Redefining Qualitative Methods: Believability in the Fifth Moment

  • John Allen Lewis Indiana University of Pennsylvania

Abstract

In this article the author addresses the history of reliability and validity in qualitative research as this method of inquiry has progressed through various paradigms. The importance of the concepts of reliability and validity in research findings is traced from the traditional era, where there was only a modest distinction between qualitative and quantitative researchers involving their definitions of research reliability and validity, through the current era, where some researchers question the need to be restricted in their research by attempting to control for or account for the reliability and validity of their research findings. The author rejects a strict need for reliability and validity as traditionally defined in quantitative research and outlines a less restrictive approach to ensuring reliability and validity in qualitative research.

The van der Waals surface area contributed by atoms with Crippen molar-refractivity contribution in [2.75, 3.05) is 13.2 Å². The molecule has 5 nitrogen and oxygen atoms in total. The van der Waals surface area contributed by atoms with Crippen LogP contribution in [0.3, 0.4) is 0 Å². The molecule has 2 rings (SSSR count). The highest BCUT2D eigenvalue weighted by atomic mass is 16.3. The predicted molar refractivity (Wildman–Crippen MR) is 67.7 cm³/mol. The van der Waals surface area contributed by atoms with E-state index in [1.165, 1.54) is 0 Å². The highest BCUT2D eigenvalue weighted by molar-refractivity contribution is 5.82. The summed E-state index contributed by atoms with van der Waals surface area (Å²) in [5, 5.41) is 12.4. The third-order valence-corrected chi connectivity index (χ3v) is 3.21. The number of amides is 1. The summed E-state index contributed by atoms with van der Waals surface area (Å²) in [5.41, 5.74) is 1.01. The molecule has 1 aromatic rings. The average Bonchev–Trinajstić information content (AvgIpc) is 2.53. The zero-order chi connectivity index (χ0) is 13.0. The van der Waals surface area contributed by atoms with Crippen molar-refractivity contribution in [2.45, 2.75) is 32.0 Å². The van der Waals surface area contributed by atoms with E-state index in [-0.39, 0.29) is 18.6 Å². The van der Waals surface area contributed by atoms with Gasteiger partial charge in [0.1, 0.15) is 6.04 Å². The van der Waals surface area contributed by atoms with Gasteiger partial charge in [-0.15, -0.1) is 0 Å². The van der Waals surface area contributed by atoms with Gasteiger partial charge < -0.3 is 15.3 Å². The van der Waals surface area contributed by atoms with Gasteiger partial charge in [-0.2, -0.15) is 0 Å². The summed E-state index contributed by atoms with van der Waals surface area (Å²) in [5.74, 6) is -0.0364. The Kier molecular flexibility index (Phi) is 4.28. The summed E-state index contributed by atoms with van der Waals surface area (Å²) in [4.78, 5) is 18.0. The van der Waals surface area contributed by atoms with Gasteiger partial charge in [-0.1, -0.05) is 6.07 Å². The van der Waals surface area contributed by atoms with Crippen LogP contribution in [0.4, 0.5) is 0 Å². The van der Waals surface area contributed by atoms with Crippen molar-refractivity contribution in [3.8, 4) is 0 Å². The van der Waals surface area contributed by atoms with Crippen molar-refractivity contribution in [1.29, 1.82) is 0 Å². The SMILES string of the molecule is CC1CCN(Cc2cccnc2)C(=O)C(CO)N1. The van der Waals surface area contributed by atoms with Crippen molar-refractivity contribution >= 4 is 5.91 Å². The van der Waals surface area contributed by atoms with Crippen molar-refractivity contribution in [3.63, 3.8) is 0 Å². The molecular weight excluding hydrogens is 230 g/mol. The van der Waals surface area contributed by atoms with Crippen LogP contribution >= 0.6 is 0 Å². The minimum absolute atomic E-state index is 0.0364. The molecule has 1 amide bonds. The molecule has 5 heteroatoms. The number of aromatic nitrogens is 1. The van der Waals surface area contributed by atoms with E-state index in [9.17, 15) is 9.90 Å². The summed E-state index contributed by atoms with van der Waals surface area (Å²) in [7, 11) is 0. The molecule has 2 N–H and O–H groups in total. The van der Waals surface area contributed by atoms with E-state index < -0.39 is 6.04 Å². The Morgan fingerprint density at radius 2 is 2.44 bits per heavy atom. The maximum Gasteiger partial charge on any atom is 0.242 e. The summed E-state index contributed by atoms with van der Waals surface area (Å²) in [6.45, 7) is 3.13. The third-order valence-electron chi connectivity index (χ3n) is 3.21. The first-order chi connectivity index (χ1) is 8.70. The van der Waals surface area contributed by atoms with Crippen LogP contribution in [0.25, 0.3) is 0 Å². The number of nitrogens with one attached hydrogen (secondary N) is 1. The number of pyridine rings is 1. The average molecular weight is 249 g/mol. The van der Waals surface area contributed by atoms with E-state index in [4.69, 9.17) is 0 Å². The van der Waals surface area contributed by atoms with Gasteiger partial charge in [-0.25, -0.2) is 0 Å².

Author Biography

John Allen Lewis, Indiana University of Pennsylvania
John A. Lewis is an Assistant Professor of Criminology at Indiana University of Pennsylvania. He has a Ph.D. and master’s degree in criminology, and a bachelor’s degree in adult education. His research interests are in policing, juvenile alcohol use, and correctional education, with some of his recent publications having appeared in Journal of Quantitative Criminology, Journal of Correctional Education, and Criminal Justice Studies.
Published
2009-06-27
Section
Articles